Do Ask. Don’t Tell. How Leaders Can Get the Best From Their People

Nov 08, 2019 1 Min Read
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Employee experience and engagement are as important in the workplace today as customer experience, yet are often given less attention than they deserve.

A 2018 survey of over 700 HR.com members found that “just 28% believe their managers are highly skilled at fostering engaged individuals and teams”. What this indicates is that leaders are missing a significant opportunity to engage their people and create an experience that motivates and inspires. 

If left unaddressed, the lack of focus on engagement will eventually impact performance. The HR.com survey found that “over 90% believe there is solid evidence linking engagement to performance and believe it has the strongest impact on customer service and productivity” and no doubt to the bottom line!

To generate engagement and create a great experience, employees need to feel valued. In order to feel valued, they first need to feel like they’re being heard and experiencing opportunities that contribute to the success of the business.

This is where listening to understand plays an important role for a leader. Your challenge is to set aside the chaos of your day, the report that needs to be completed, the fire that needs putting out, and be fully present in every conversation. 

Leaders must slow down enough to be both physically and mentally present when interacting with their people and shift from the ‘doing’ to the ‘being’. So, rather than looking for actions to perform you might challenge yourself to consider who you’re being as a leader. Are you being authentic? Do you genuinely care? Are your people feeling valued? If you’re a leader that focuses on your results to the detriment of your people, then you have some work to do. 

Read: How to Change a Toxic Culture

Conversations are a great place to start when shifting your focus to people and ‘being’ fully present. Prior to commencing any discussion it’s helpful to enter with a clear mind and an intention to learn. 

The other practice is that of silence. Even five seconds of silence will start to change how you approach a conversation and listening in general. If you can create a five second pause…after asking a question and before responding you will stop focusing on how you’re going to respond and start listening to understand and learn. It is through the ‘pause’ that both parties can switch on their brains and start to think more deeply about things that matter most, rather than just what’s at surface level. 

This five second silence was discovered in research conducted by Mary Rowe in schools in 1974 (and outlined in Sondra Napell’s ‘Six Common Non-Facilitating Teaching Behaviors’). Rowe found that students, when asked a question, needed ‘more than just a few seconds to process information and formulate a response’.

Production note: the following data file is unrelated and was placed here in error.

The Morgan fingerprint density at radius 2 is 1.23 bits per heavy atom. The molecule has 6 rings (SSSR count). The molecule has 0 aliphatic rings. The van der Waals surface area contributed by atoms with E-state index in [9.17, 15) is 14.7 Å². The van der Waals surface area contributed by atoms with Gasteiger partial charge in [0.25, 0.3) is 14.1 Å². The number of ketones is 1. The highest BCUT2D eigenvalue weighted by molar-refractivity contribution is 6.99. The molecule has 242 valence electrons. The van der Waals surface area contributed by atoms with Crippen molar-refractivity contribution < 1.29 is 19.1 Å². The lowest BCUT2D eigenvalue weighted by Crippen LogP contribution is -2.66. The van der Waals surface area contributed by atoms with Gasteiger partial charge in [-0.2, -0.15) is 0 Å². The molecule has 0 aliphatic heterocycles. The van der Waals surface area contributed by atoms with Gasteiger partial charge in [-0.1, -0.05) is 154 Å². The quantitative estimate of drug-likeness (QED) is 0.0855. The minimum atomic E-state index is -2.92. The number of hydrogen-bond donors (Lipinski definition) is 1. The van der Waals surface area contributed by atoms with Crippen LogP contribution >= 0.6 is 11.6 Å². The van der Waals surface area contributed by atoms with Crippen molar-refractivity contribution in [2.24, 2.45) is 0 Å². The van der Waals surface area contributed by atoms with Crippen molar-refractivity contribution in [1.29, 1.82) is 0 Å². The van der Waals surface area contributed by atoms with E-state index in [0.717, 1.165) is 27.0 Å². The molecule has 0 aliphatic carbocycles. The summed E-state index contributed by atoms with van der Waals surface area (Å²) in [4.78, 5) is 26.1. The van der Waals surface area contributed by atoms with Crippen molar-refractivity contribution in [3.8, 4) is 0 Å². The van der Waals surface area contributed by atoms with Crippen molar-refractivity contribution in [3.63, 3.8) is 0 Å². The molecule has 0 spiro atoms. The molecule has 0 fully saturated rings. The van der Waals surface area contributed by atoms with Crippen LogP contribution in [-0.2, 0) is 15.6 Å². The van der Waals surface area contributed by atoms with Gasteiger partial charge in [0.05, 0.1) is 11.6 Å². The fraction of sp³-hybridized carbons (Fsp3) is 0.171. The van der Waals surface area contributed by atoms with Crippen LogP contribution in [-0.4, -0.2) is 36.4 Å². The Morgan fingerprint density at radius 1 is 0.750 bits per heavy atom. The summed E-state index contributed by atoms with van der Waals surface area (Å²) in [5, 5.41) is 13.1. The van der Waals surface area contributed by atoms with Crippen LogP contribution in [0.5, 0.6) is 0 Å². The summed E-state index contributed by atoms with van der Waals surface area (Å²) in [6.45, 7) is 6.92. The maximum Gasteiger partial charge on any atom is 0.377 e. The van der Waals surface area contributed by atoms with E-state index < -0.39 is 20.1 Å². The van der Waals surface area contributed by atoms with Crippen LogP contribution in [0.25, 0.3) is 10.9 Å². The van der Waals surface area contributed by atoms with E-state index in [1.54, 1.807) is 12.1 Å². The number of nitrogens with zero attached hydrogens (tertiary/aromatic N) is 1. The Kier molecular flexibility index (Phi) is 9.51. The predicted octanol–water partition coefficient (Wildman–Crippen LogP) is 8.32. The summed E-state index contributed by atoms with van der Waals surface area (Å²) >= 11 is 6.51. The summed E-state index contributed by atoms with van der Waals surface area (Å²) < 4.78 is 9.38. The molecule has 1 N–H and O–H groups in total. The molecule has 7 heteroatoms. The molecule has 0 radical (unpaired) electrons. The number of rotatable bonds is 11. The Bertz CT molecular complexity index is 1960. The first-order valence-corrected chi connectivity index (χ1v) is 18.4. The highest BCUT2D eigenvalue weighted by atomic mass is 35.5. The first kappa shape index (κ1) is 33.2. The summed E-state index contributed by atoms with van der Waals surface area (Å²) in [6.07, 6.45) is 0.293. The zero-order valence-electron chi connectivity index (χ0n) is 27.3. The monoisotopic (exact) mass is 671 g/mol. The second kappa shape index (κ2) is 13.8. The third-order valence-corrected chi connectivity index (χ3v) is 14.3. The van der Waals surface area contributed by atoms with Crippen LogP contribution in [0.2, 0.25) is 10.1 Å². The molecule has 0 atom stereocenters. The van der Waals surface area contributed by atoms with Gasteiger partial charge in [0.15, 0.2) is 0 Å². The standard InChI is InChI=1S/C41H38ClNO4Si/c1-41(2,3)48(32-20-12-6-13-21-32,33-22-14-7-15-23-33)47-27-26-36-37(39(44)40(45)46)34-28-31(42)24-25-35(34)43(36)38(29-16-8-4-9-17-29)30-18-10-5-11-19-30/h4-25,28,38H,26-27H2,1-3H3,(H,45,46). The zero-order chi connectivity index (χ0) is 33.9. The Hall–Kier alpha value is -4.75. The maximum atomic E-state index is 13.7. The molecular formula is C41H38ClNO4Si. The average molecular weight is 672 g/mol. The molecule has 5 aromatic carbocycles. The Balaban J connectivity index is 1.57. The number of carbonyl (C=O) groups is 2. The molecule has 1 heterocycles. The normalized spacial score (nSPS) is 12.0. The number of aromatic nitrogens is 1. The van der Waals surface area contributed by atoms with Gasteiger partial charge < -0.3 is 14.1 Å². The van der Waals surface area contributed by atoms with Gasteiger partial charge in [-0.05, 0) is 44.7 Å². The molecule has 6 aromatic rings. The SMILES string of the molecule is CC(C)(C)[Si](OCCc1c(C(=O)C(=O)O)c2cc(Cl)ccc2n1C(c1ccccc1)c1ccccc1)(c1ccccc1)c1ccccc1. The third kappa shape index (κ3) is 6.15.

When this didn’t occur, students were more likely to grow a dependence upon the teacher to do their thinking for them. Rowe argues that when the teacher becomes a non-stop talker, students have no chance to think over what is being said, to formulate intelligent responses, or to ask for clarification. 

The same can be said in the workplace where leaders do most of the talking and listen only to respond. When this happens, staff shut down their own ideas and opinions and simply follow orders and do what they’re told. They lose the ability to think for themselves and offer valuable insights and perspectives to solving problems. This can generate a culture of compliance, a lack of innovation and poor employee experience. 

Leaders who understand the full abilities of their people are those that prioritise asking and listening over showing and telling. They listen with curiosity and genuine care rather than with bias and judgement and they take the time needed to connect and engage. They listen with a ‘we’ focus rather than a ‘me’ focus and as such, are more influential and engaging.

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Shelley Flett is a leadership specialist and author of The Dynamic Leader (Major Street Publishing). To connect with him, email us at editor@leaderonomics.com.

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This article is published by the editors of Leaderonomics.com with the consent of the guest author. 

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